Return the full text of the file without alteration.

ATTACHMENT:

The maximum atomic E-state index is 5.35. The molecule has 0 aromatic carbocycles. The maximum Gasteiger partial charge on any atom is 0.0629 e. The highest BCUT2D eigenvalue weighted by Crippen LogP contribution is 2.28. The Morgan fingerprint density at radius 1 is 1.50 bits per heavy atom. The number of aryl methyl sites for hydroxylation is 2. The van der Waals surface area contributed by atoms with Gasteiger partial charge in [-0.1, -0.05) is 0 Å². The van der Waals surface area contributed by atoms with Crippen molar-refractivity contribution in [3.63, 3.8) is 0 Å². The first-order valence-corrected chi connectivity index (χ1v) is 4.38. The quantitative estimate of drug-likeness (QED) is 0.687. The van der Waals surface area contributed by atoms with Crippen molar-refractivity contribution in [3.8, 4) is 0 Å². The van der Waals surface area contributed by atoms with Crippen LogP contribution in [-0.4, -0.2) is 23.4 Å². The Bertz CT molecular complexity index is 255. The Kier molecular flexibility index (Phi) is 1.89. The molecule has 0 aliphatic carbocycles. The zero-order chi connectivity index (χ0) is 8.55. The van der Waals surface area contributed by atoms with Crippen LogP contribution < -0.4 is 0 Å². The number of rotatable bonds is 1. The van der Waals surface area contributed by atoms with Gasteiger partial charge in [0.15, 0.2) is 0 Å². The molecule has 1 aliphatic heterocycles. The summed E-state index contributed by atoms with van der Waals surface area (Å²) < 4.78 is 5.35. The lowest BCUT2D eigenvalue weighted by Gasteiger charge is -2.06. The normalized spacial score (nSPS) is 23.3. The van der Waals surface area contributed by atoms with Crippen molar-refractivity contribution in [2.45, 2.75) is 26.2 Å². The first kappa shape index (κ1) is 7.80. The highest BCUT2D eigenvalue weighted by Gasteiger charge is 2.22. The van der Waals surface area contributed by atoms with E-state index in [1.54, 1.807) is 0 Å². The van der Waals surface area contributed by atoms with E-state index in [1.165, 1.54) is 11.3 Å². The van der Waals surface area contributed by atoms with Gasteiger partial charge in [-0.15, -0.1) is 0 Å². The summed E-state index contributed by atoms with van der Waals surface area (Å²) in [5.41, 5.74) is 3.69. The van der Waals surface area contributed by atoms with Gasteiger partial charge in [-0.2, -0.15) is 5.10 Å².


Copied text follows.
The maximum atomic E-state index is 5.35. The molecule has 0 aromatic carbocycles. The maximum Gasteiger partial charge on any atom is 0.0629 e. The highest BCUT2D eigenvalue weighted by Crippen LogP contribution is 2.28. The Morgan fingerprint density at radius 1 is 1.50 bits per heavy atom. The number of aryl methyl sites for hydroxylation is 2. The van der Waals surface area contributed by atoms with Gasteiger partial charge in [-0.1, -0.05) is 0 Å². The van der Waals surface area contributed by atoms with Crippen molar-refractivity contribution in [3.63, 3.8) is 0 Å². The first-order valence-corrected chi connectivity index (χ1v) is 4.38. The quantitative estimate of drug-likeness (QED) is 0.687. The van der Waals surface area contributed by atoms with Crippen molar-refractivity contribution in [3.8, 4) is 0 Å². The van der Waals surface area contributed by atoms with Crippen LogP contribution in [-0.4, -0.2) is 23.4 Å². The Bertz CT molecular complexity index is 255. The Kier molecular flexibility index (Phi) is 1.89. The molecule has 0 aliphatic carbocycles. The zero-order chi connectivity index (χ0) is 8.55. The van der Waals surface area contributed by atoms with Crippen LogP contribution < -0.4 is 0 Å². The number of rotatable bonds is 1. The van der Waals surface area contributed by atoms with Gasteiger partial charge in [0.15, 0.2) is 0 Å². The molecule has 1 aliphatic heterocycles. The summed E-state index contributed by atoms with van der Waals surface area (Å²) < 4.78 is 5.35. The lowest BCUT2D eigenvalue weighted by Gasteiger charge is -2.06. The normalized spacial score (nSPS) is 23.3. The van der Waals surface area contributed by atoms with Crippen molar-refractivity contribution in [2.45, 2.75) is 26.2 Å². The first kappa shape index (κ1) is 7.80. The highest BCUT2D eigenvalue weighted by Gasteiger charge is 2.22. The van der Waals surface area contributed by atoms with E-state index in [1.54, 1.807) is 0 Å². The van der Waals surface area contributed by atoms with E-state index in [1.165, 1.54) is 11.3 Å². The van der Waals surface area contributed by atoms with Gasteiger partial charge in [-0.15, -0.1) is 0 Å². The summed E-state index contributed by atoms with van der Waals surface area (Å²) in [5.41, 5.74) is 3.69. The van der Waals surface area contributed by atoms with Gasteiger partial charge in [-0.2, -0.15) is 5.10 Å².